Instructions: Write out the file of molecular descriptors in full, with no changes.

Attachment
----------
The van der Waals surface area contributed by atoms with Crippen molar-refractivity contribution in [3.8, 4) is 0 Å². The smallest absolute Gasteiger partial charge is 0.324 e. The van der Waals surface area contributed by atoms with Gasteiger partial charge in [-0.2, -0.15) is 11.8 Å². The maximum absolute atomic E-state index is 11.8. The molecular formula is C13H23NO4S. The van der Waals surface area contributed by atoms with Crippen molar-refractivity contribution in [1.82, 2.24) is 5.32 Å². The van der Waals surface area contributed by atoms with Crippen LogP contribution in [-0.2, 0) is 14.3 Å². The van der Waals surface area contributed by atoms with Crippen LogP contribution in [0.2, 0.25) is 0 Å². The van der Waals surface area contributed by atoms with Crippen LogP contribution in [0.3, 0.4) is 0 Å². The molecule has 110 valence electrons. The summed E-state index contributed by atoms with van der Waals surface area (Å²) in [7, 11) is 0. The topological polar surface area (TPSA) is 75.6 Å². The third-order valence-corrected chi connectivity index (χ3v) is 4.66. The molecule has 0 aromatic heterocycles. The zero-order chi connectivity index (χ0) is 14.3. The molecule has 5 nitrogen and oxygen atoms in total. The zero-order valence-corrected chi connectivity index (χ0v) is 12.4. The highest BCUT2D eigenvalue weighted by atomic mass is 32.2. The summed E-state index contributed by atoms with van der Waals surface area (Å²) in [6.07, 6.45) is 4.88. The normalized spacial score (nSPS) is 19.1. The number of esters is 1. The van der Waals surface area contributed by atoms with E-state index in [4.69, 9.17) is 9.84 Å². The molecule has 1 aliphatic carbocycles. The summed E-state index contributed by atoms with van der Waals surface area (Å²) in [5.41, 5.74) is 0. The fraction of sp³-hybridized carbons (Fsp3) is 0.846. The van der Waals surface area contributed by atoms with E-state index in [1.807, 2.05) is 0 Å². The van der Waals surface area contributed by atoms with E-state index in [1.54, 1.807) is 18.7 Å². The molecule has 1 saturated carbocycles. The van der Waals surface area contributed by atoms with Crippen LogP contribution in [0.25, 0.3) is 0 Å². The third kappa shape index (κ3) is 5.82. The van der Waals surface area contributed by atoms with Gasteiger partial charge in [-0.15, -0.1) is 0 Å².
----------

The van der Waals surface area contributed by atoms with Crippen molar-refractivity contribution in [3.8, 4) is 0 Å². The smallest absolute Gasteiger partial charge is 0.324 e. The van der Waals surface area contributed by atoms with Gasteiger partial charge in [-0.2, -0.15) is 11.8 Å². The maximum absolute atomic E-state index is 11.8. The molecular formula is C13H23NO4S. The van der Waals surface area contributed by atoms with Crippen molar-refractivity contribution in [1.82, 2.24) is 5.32 Å². The van der Waals surface area contributed by atoms with Crippen LogP contribution in [-0.2, 0) is 14.3 Å². The van der Waals surface area contributed by atoms with Crippen LogP contribution in [0.2, 0.25) is 0 Å². The van der Waals surface area contributed by atoms with Crippen LogP contribution in [0.3, 0.4) is 0 Å². The molecule has 110 valence electrons. The summed E-state index contributed by atoms with van der Waals surface area (Å²) in [7, 11) is 0. The topological polar surface area (TPSA) is 75.6 Å². The third-order valence-corrected chi connectivity index (χ3v) is 4.66. The molecule has 0 aromatic heterocycles. The zero-order chi connectivity index (χ0) is 14.3. The molecule has 5 nitrogen and oxygen atoms in total. The zero-order valence-corrected chi connectivity index (χ0v) is 12.4. The highest BCUT2D eigenvalue weighted by atomic mass is 32.2. The summed E-state index contributed by atoms with van der Waals surface area (Å²) in [6.07, 6.45) is 4.88. The normalized spacial score (nSPS) is 19.1. The number of esters is 1. The van der Waals surface area contributed by atoms with E-state index in [4.69, 9.17) is 9.84 Å². The molecule has 1 aliphatic carbocycles. The summed E-state index contributed by atoms with van der Waals surface area (Å²) in [5.41, 5.74) is 0. The fraction of sp³-hybridized carbons (Fsp3) is 0.846. The van der Waals surface area contributed by atoms with E-state index in [1.807, 2.05) is 0 Å². The van der Waals surface area contributed by atoms with E-state index in [1.54, 1.807) is 18.7 Å². The molecule has 1 saturated carbocycles. The van der Waals surface area contributed by atoms with Crippen LogP contribution in [0.25, 0.3) is 0 Å². The third kappa shape index (κ3) is 5.82. The van der Waals surface area contributed by atoms with Gasteiger partial charge in [-0.15, -0.1) is 0 Å².